Let’s look at the amount of their annual withdrawal and how it impacts the amount needed on Day One of retirement.  The original withdrawal amount was $50,000.  If Randy and Rhonda want to increase their withdrawal to $75,000 per year, the amount needed on Day One increases to $1.4m, keeping the other two factors unchanged.   The withdrawal factor rose 505% to $75,000 but the portfolio amount increased about 52%.  That’s a relatively big jump in assets needed and that may surprise some folks.  Increasing spending by a mere $25,000 per year requires another $500,000 of retirement assets.

And, I’m sure many of our listeners will say that makes sense – needing another $25,000 per year for 30 years, well that sums up to $750,000 right there.  If you assume your investments should get a little bit of growth, then you need less than that.  In fact, the relationship of the annual spending amount and the portfolio value on Day One is said to be proportionate.  If we increase the annual withdrawal by 50%, like we did here from $50,000 to $75,000, then we would need 50% more in the portfolio on Day One.   This is not exactly right in the real world because income taxes will distort that a bit.  Ah, income taxes.  That’s one of the other factors we haven’t talked about yet.  And the numbers would obviously work in reverse if you needed to withdraw less than the $50,000.  So, you can see the amount one needs to withdraw obviously has a big impact on the amount needed in your retirement portfolio on Day One of retirement.

Sensitivity Analysis – Duration of Retirement

Let’s take a look at another variable – the duration of retirement – the time from Day One of retirement until your passing, plus a few years to be conservative and make sure you don’t outlive your money.  Randy and Rhonda said they wanted to assume a 30-year duration.  For now, without getting into the details, let’s look at the sensitivity analysis of the duration.

Instead of a 30-year period, let’s assume a 35-year period.  Maybe Randy’s parents are nearing age 100 so he wants to consider what happens if he lives longer than expected.  So, for a 35-year retirement, how much more would Randy and Rhonda need on Day One?  When we plug the numbers into our trusty calculator, we come up with the magic number of almost exactly $1,000,000.  So, if we add 5 years to the duration, Randy and Rhonda need about another $80,000 to meet their needs.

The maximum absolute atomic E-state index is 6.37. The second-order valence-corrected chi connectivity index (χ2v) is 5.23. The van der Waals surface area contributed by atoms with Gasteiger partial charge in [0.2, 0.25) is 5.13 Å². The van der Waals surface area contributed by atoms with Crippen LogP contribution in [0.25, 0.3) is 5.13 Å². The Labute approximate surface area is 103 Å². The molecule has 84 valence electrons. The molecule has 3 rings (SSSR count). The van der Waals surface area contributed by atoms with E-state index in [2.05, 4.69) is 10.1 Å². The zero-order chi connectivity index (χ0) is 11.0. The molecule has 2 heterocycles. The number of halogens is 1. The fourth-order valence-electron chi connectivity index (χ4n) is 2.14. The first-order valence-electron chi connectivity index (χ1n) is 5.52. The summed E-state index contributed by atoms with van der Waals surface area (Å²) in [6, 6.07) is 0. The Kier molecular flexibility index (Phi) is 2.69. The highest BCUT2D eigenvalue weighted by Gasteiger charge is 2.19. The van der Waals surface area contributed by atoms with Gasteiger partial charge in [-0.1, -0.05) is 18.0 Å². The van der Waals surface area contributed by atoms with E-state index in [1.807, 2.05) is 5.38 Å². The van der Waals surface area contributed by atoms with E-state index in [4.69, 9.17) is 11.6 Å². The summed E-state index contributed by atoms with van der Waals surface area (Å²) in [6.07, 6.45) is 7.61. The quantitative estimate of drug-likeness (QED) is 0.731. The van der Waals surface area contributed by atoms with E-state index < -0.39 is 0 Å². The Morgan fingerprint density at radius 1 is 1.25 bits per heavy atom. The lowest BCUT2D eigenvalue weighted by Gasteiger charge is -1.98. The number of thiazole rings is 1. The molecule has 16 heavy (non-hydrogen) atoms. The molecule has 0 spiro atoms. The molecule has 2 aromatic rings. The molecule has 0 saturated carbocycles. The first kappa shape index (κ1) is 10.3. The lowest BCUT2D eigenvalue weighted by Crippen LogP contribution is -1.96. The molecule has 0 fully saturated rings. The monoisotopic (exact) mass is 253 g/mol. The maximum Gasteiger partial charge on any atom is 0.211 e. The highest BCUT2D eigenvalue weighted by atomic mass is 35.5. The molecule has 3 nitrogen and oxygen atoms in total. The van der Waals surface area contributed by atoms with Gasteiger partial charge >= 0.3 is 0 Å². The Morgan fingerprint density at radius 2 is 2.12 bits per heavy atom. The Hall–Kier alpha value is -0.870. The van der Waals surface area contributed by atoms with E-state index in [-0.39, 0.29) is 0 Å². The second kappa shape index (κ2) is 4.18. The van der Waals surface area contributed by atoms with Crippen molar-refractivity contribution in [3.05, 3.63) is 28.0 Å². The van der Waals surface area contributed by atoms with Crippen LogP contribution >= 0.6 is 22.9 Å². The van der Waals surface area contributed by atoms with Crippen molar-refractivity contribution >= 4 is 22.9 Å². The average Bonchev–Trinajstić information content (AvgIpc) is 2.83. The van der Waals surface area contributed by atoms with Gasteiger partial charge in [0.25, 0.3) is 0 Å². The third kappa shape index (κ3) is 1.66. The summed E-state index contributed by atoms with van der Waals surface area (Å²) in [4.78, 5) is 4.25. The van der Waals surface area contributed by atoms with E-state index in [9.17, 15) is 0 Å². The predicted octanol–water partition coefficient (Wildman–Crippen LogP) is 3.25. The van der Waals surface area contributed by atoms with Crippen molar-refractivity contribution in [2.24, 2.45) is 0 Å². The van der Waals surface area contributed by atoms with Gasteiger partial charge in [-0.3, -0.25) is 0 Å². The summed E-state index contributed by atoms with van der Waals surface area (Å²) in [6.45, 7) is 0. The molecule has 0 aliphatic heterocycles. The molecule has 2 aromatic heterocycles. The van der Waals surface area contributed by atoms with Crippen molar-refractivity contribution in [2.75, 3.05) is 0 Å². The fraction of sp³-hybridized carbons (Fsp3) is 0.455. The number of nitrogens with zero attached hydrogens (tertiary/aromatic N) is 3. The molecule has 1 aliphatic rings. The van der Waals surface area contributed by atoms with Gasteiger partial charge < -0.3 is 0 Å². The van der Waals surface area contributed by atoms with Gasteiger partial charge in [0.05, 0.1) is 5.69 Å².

This may seem like a smaller amount than one would have guessed.  It is about 9% more than the 30-year period, but Randy and Rhonda are pleased that it did not have as much of an impact as they might have thought.   And, one of the big reasons that it did not have as much of an impact is the power of compounding growth and time.   That extra $80,000 can now grow for 30 years or more to meet those expenses for those extra 5 years.

Yes, but it is important to distinguish between the duration of retirement and the retirement age. While the retirement age is the starting point to determine the duration, the analysis above does not really take into account different retirement ages.   Retiring at 60 versus retiring at 65 will have a much larger impact than merely saying that the duration of retirement is 5 years longer.  We won’t get into that calculation here, but that is an important distinction.

So, again, the duration of retirement would obviously impact the amount that Randy and Rhonda need on Day One of retirement.

Sensitivity Analysis – Rate of Return

The final variable that we are using in this simple calculation is the adjusted rate of return.  To reframe our assumption, we assumed that the adjusted rate of return was 3.5% and that along with our spending and duration variable resulted in a Day One need of $919,000.  Doing some sensitivity analysis around this, let’s assume the rate of return was a bit lower and perhaps the inflation was a bit higher to where the adjusted rate of return was only 2.5%.  If we plug in these new numbers, Randy and Rhonda will now need $1,050,000.  So, reducing the adjusted rate of return by a mere 1% increases the amount needed at Day One by about 14%.  So, I don’t mean to get into the weeds of the calculation, but the rate of return obviously matters.  We can obviously have several different spinoff podcast episodes on this one issue – and we probably will.  For now, the point is that making the right assumptions and understanding the potential range of outcomes matter.  It also shows that achieving a favorable rate of return could obviously impact one’s quality of life.

Of course, with investments, it is not merely going for the highest return at all costs because risk of the portfolio matters.  You absolutely do have to take into account risks and consider ways to mitigate risk.   That is a topic for another day, indeed.

So, with these illustrations, we meant to highlight the three main variables that go into deciding how much one needs at Day One of retirement and also the sensitivity of the amount needed based on the 3 simple factors - the annual withdrawal need, the duration of retirement, and the assumed adjusted rate of return.